a lil piece of my story

July 25, 2008 at 5:10 am (Uncategorized)

my father has always been an enigma to me.  a man with many stories.  and many demons.

he grew up in the new orleans.  in a neighborhood that hurricane katrina swept away.  and that no one really plans to rebuild.  he was drafted by the govt for the vietnam war.  when he returned he was involved in the black radical movements in southern california in the 70’s and a student at ucla.

he worked on the mcgovern campaign in washington, dc.  and met my mom.  they married.  moved to northern va.  and had two kids.  the eldest one was yours truly.

in the 80’s (and probably before) he suffered from ptsd.  he swore that the police and the government were after him for his past political activities.  i remember him warning me to not answer the phone.  him hiding in the bedroom drinking mylanta.  he moved to california.  my folks separated.

i remember nights without electricity, mornings without running water.   no car.  walking to the grocery store.  instructed to hide whateva was happening inside our house from the outside world.   barely seeing my mother, she was working so hard to keep everything  stable.

my mother buying birthday gifts claiming my dad had sent them.  but no phone call from him. my mother explaining that he was sick.

i kept my head in books.  loved stories of ‘normal’ families.  my father calling randomly telling me to be careful of the world, cuz the government was out to get us, because of his past, because of his present, because we, his children, were his future.  i was 8, 9, 10, 11 years old. i was scared.

my father was a great story teller.  i believed his stories.  all of the contradictions.  it wasnt till adulthood that i have accepted the contradictions of his personality.  and thus, of mine.  i am his daughter.

when i was a teenager i felt a strong kinship to tupac.  i understood growing up with a parent whose politics could range from radical to regressive, whose soul could be broken and whole at the same time.  both tupac and i grew up in the eighties, under reagan, with parents who had survived war.  and had not had the privilege or the resources to heal from it quickly.  so they found solace in truth and fantasy.  in the cold reality of the streets and a desire to lose themselves inside their own dreams.

some have asked me was my father an activist.  yes.  no.   not in that white sense, when you go to jail because it is a part of the theatre of self-righteousness.  but in that dark sense of trying to save your soul.
i am grateful to my mother who strove through all of this to achieve middle class stability.  and my father who tried to adjust the world to himself.  and then tried to adjust himself to the world.  i remember when i was 17 he said: i used to believe that love made the world go round, and now i believe that money makes the world go round.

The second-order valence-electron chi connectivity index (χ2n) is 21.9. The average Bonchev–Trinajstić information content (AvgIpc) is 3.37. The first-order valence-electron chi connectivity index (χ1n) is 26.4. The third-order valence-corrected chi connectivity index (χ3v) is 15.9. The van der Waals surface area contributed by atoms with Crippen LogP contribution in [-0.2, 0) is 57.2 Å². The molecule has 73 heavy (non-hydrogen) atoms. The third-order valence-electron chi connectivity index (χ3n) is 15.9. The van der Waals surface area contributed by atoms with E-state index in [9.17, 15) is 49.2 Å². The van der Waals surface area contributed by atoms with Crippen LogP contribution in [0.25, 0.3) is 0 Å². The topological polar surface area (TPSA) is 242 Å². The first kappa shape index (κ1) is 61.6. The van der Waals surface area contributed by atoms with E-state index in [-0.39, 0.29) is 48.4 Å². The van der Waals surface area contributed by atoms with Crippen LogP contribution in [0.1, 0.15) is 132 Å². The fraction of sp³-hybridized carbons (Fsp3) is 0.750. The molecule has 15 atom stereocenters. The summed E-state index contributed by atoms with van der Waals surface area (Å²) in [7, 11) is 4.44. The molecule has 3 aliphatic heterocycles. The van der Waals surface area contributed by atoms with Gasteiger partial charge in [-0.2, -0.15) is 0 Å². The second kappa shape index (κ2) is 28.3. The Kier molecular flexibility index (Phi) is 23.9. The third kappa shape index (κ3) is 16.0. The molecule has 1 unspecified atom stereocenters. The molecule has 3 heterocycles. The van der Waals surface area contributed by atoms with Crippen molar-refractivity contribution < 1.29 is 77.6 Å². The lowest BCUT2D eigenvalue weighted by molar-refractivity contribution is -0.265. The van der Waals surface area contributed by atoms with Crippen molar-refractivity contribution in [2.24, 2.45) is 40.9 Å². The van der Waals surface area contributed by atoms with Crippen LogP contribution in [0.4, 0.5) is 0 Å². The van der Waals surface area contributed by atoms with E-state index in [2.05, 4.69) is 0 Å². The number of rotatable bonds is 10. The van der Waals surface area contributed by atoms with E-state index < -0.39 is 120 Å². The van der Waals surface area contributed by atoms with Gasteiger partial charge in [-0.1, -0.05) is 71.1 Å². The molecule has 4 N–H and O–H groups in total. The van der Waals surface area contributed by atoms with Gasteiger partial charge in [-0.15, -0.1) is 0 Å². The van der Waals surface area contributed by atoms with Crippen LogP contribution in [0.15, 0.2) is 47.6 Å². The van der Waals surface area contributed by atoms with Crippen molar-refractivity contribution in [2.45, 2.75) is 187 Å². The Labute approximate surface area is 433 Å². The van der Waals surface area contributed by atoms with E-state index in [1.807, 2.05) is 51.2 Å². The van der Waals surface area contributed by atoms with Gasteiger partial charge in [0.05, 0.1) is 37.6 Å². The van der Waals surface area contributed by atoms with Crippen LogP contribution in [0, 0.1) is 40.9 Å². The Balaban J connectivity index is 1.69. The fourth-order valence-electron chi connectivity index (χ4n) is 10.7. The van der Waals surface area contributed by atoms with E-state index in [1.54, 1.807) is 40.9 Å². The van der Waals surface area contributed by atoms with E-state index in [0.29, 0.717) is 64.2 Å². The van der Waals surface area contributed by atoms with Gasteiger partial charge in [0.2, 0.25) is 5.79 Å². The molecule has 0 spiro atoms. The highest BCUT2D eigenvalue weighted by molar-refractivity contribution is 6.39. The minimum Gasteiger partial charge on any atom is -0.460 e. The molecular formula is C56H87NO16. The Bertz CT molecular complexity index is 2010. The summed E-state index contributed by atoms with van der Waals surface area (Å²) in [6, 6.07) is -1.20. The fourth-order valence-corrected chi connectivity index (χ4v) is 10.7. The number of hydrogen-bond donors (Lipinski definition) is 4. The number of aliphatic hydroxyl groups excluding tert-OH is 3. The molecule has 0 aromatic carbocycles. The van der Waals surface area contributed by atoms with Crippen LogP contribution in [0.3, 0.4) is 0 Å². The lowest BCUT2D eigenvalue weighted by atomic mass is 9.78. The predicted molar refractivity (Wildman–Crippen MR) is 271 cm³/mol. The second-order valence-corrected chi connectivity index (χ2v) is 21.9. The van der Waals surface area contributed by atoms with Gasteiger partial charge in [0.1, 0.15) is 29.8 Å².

every year he gave me a reading list of black radicals and intellectuals that i was supposed to read.  malcolm x before i was 11.  they came before colombus before i was 12 years old.  and when i was 18 he told me that all those black intellectuals were bullshit.

but he was too late.

i couldnt keep riding his merry go round of radical black thought or capitalist black thought.  so i keep my head in the books.  and i walk the streets.  and love what he gave me.

a world where i, with all my contradictions, am possible.


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how i got through high school

July 25, 2008 at 4:37 am (anti-oppression)

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ok yall…a lil piece on white feminists

July 24, 2008 at 9:42 pm (anti-classism, anti-oppression, anti-racism)

from resist racism

we heard it before

racism 101

now i love the site resist racism, especially since they have created a shorthand for racist ish you hear so often that really, you dont feel like going through all the arguments (again!) for why ‘that thing that you said was racist…’

only recently i have realized that white people think that one of the worse things to be called is: racist. i am still not sure why this is. white folks, imho, have never really explained why being called a racist is like so horrible and shuts down the conversation immediately. and we folks of color have to find ways to deal with your racism without calling you a racist, or implying that you are a racist. (but that is for another discussion) and why is the burden on us, to prove that we dont think you are a racist…

this discussion is a lil piece about well…white feminists. and i know some sane white feminists out there. good friends who have my back and will go down in the trenches with me and fight as hard as they can to call out the bullshit that gets passed around as ‘logic’. cause racism is very logical. and it is a logic that is hard to fight. been re-reading toni morrison’s playing in the dark. but just because it is logical, that dont make it right.

and i used to think that organizations that didnt heal from their racism would end up disappearing from the earth like dinosaurs, cause antiracism will win the day, antiracism being evolutionarily advanced and all. but now i am pretty sure that racist organizations are racist because racism is a successful survival technique and if you want your organization (non profit, corporation, etc) to survive try to become as racist as possible. maybe i sound cynical and ‘nihilistic’ but take a look at history…oppressive organizations, nations, etc have a longer survival rate than anti oppressive ones. and i dont think that is just correlation, i think that is causation. but this isnt a post about racist organizations, so i dont want to derail the topic again.